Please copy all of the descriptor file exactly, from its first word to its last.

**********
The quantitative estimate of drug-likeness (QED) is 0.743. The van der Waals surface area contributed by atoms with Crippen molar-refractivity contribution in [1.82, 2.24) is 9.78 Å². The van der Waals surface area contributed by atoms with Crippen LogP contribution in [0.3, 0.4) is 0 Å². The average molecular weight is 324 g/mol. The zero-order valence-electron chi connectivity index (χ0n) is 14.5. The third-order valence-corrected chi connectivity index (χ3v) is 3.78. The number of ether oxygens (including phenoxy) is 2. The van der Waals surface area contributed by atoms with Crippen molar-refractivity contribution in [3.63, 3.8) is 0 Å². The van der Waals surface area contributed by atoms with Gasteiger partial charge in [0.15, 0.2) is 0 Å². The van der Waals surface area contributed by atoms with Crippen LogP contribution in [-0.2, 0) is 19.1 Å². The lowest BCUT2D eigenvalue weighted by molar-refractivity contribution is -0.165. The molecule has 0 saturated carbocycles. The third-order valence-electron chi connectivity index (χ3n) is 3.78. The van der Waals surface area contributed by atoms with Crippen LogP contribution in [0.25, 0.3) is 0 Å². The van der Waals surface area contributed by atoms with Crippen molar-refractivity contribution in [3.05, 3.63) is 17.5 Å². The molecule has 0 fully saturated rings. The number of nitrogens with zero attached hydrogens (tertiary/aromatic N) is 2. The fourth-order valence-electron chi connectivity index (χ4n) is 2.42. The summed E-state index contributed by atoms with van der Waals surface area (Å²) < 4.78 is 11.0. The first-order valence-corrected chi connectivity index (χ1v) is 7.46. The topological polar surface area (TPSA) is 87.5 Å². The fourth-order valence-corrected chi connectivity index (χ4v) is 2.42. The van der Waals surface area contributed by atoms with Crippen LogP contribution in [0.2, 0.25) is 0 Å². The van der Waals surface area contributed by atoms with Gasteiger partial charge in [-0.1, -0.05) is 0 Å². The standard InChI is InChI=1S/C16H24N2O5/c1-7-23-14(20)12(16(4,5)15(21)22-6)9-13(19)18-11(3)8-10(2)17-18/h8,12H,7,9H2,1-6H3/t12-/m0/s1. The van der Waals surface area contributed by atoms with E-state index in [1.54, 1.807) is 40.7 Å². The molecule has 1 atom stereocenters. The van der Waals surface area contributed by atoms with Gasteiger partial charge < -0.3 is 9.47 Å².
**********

The quantitative estimate of drug-likeness (QED) is 0.743. The van der Waals surface area contributed by atoms with Crippen molar-refractivity contribution in [1.82, 2.24) is 9.78 Å². The van der Waals surface area contributed by atoms with Crippen LogP contribution in [0.3, 0.4) is 0 Å². The average molecular weight is 324 g/mol. The zero-order valence-electron chi connectivity index (χ0n) is 14.5. The third-order valence-corrected chi connectivity index (χ3v) is 3.78. The number of ether oxygens (including phenoxy) is 2. The van der Waals surface area contributed by atoms with Crippen molar-refractivity contribution in [3.63, 3.8) is 0 Å². The van der Waals surface area contributed by atoms with Gasteiger partial charge in [0.15, 0.2) is 0 Å². The van der Waals surface area contributed by atoms with Crippen LogP contribution in [-0.2, 0) is 19.1 Å². The lowest BCUT2D eigenvalue weighted by molar-refractivity contribution is -0.165. The molecule has 0 saturated carbocycles. The third-order valence-electron chi connectivity index (χ3n) is 3.78. The van der Waals surface area contributed by atoms with Crippen LogP contribution in [0.25, 0.3) is 0 Å². The van der Waals surface area contributed by atoms with Crippen molar-refractivity contribution in [3.05, 3.63) is 17.5 Å². The molecule has 0 fully saturated rings. The number of nitrogens with zero attached hydrogens (tertiary/aromatic N) is 2. The fourth-order valence-electron chi connectivity index (χ4n) is 2.42. The summed E-state index contributed by atoms with van der Waals surface area (Å²) < 4.78 is 11.0. The first-order valence-corrected chi connectivity index (χ1v) is 7.46. The topological polar surface area (TPSA) is 87.5 Å². The fourth-order valence-corrected chi connectivity index (χ4v) is 2.42. The van der Waals surface area contributed by atoms with Crippen LogP contribution in [0.2, 0.25) is 0 Å². The van der Waals surface area contributed by atoms with Gasteiger partial charge in [-0.1, -0.05) is 0 Å². The standard InChI is InChI=1S/C16H24N2O5/c1-7-23-14(20)12(16(4,5)15(21)22-6)9-13(19)18-11(3)8-10(2)17-18/h8,12H,7,9H2,1-6H3/t12-/m0/s1. The van der Waals surface area contributed by atoms with E-state index in [1.54, 1.807) is 40.7 Å². The molecule has 1 atom stereocenters. The van der Waals surface area contributed by atoms with Gasteiger partial charge < -0.3 is 9.47 Å².